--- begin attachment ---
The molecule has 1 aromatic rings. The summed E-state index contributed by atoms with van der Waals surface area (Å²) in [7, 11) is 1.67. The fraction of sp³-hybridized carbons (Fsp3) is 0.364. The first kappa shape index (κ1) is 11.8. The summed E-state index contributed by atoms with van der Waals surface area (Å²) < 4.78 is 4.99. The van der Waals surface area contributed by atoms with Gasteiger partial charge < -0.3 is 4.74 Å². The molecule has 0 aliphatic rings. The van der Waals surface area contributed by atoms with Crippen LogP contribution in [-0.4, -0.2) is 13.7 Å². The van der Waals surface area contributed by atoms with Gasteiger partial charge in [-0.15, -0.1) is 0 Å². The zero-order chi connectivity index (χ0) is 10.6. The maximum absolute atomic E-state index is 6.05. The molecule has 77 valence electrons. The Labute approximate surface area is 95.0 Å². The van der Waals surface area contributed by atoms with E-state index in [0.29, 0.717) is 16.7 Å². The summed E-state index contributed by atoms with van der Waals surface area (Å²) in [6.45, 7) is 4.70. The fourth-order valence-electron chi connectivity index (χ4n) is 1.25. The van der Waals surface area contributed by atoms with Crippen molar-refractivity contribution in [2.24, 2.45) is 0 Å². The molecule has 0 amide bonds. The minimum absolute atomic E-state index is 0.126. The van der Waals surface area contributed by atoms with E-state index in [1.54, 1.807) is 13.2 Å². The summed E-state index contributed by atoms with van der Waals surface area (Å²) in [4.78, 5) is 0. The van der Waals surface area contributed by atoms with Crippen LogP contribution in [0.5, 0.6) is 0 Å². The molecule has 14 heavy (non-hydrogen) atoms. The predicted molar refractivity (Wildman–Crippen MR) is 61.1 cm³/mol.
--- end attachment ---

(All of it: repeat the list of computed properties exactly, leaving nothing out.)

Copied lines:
The molecule has 1 aromatic rings. The summed E-state index contributed by atoms with van der Waals surface area (Å²) in [7, 11) is 1.67. The fraction of sp³-hybridized carbons (Fsp3) is 0.364. The first kappa shape index (κ1) is 11.8. The summed E-state index contributed by atoms with van der Waals surface area (Å²) < 4.78 is 4.99. The van der Waals surface area contributed by atoms with Gasteiger partial charge < -0.3 is 4.74 Å². The molecule has 0 aliphatic rings. The van der Waals surface area contributed by atoms with Crippen LogP contribution in [-0.4, -0.2) is 13.7 Å². The van der Waals surface area contributed by atoms with Gasteiger partial charge in [-0.15, -0.1) is 0 Å². The zero-order chi connectivity index (χ0) is 10.6. The maximum absolute atomic E-state index is 6.05. The molecule has 77 valence electrons. The Labute approximate surface area is 95.0 Å². The van der Waals surface area contributed by atoms with E-state index in [0.29, 0.717) is 16.7 Å². The summed E-state index contributed by atoms with van der Waals surface area (Å²) in [6.45, 7) is 4.70. The fourth-order valence-electron chi connectivity index (χ4n) is 1.25. The van der Waals surface area contributed by atoms with Crippen molar-refractivity contribution in [2.24, 2.45) is 0 Å². The molecule has 0 amide bonds. The minimum absolute atomic E-state index is 0.126. The van der Waals surface area contributed by atoms with E-state index in [1.54, 1.807) is 13.2 Å². The summed E-state index contributed by atoms with van der Waals surface area (Å²) in [4.78, 5) is 0. The van der Waals surface area contributed by atoms with Crippen LogP contribution in [0.5, 0.6) is 0 Å². The molecule has 14 heavy (non-hydrogen) atoms. The predicted molar refractivity (Wildman–Crippen MR) is 61.1 cm³/mol.